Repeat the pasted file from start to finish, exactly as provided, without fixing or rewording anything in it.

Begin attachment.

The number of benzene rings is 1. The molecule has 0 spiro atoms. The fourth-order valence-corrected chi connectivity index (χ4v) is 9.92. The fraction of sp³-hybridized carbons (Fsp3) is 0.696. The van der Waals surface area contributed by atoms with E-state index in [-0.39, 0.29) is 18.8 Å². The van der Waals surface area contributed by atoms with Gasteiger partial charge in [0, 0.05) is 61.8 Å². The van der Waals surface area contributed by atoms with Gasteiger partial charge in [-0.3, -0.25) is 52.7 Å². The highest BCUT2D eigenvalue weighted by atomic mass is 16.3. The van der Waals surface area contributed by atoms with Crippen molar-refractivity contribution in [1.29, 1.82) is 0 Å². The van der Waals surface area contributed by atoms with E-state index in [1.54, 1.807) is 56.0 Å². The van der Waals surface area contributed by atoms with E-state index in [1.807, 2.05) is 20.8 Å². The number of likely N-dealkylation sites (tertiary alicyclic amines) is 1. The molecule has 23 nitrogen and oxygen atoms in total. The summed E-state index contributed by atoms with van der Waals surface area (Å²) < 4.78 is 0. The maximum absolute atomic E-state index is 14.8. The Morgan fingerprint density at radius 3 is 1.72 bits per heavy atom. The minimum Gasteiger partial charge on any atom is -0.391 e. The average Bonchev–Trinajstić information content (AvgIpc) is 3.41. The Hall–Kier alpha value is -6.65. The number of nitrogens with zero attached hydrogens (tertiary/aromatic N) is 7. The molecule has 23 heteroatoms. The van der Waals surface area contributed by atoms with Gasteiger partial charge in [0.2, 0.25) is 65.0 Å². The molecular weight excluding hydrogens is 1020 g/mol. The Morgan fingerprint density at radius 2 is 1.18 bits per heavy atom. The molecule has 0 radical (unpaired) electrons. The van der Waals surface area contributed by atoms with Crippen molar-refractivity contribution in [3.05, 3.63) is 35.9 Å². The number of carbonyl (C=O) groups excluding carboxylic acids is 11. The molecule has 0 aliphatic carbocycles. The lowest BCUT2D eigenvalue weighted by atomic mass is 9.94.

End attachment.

The number of benzene rings is 1. The molecule has 0 spiro atoms. The fourth-order valence-corrected chi connectivity index (χ4v) is 9.92. The fraction of sp³-hybridized carbons (Fsp3) is 0.696. The van der Waals surface area contributed by atoms with E-state index in [-0.39, 0.29) is 18.8 Å². The van der Waals surface area contributed by atoms with Gasteiger partial charge in [0, 0.05) is 61.8 Å². The van der Waals surface area contributed by atoms with Gasteiger partial charge in [-0.3, -0.25) is 52.7 Å². The highest BCUT2D eigenvalue weighted by atomic mass is 16.3. The van der Waals surface area contributed by atoms with Crippen molar-refractivity contribution in [1.29, 1.82) is 0 Å². The van der Waals surface area contributed by atoms with E-state index in [1.54, 1.807) is 56.0 Å². The van der Waals surface area contributed by atoms with E-state index in [1.807, 2.05) is 20.8 Å². The number of likely N-dealkylation sites (tertiary alicyclic amines) is 1. The molecule has 23 nitrogen and oxygen atoms in total. The summed E-state index contributed by atoms with van der Waals surface area (Å²) < 4.78 is 0. The maximum absolute atomic E-state index is 14.8. The Morgan fingerprint density at radius 3 is 1.72 bits per heavy atom. The minimum Gasteiger partial charge on any atom is -0.391 e. The average Bonchev–Trinajstić information content (AvgIpc) is 3.41. The Hall–Kier alpha value is -6.65. The number of nitrogens with zero attached hydrogens (tertiary/aromatic N) is 7. The molecule has 23 heteroatoms. The van der Waals surface area contributed by atoms with Gasteiger partial charge in [0.2, 0.25) is 65.0 Å². The molecular weight excluding hydrogens is 1020 g/mol. The Morgan fingerprint density at radius 2 is 1.18 bits per heavy atom. The molecule has 0 radical (unpaired) electrons. The van der Waals surface area contributed by atoms with Crippen molar-refractivity contribution in [3.05, 3.63) is 35.9 Å². The number of carbonyl (C=O) groups excluding carboxylic acids is 11. The molecule has 0 aliphatic carbocycles. The lowest BCUT2D eigenvalue weighted by atomic mass is 9.94.